Stimulus supports ‘purple pipes'
Reusing water is the ultimate conservation program, and California state authorities apparently agree. They approved Inland Empire Utilities Agency's $30 million plan to build new, or improve, infrastructure necessary to recycle an additional 10,000 acre-feet of wastewater annually to be funded almost entirely through the stimulus package.
The projects, which began construction last summer and are scheduled to be completed by this fall, include:Two new pipelines, each about 13,000 feet, for a total of 2.5 milesBuilding a pump station to boost recycled water to higher pressure zonesConverting a 2.5-million-gallon reservoir from potable water to recycled waterInstalling five specialized monitoring wells to ensure water quality is maintained and to measure travel times for the recycled water.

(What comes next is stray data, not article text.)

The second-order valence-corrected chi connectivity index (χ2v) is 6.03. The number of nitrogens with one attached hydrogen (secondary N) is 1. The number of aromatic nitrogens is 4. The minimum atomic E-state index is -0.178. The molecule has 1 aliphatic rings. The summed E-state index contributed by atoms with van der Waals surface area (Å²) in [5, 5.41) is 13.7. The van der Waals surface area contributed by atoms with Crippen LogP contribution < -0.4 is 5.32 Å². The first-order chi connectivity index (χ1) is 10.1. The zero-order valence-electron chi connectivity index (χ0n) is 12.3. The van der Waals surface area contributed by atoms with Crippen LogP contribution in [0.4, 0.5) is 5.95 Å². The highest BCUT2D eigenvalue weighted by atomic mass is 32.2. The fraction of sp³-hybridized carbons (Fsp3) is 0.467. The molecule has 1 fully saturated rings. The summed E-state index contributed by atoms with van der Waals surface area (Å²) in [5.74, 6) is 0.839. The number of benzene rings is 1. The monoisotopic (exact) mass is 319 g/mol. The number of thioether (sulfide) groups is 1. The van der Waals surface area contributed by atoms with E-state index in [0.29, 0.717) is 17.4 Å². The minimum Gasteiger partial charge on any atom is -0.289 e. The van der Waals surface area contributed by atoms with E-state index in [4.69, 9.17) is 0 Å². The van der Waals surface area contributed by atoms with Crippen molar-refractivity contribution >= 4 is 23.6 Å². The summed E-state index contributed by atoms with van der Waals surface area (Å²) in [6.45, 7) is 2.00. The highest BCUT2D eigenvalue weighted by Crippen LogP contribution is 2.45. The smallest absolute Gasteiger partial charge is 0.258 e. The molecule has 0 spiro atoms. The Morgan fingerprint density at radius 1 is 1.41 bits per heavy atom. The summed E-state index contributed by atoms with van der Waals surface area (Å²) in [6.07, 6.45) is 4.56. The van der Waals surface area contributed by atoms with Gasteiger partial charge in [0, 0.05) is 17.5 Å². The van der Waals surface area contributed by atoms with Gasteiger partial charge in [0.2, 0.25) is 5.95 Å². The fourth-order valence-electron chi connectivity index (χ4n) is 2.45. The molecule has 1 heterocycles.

In addition, two greenfield residential developments are fully dual-plumbed, meaning that each house has a treated-water piping system and a separate system with purple-colored pipes indicating recycled water.
CEO and General Manager Richard Atwater attributes his team's success in accessing stimulus funds to a combination of factors: Employees paid attention to and followed tedious application details; and the project promotes conservation, so it received credit for promoting energy savings and lowering greenhouse gas emissions.
And, finally, plain old luck: Design/planning had been completed, so the project was shovel-ready.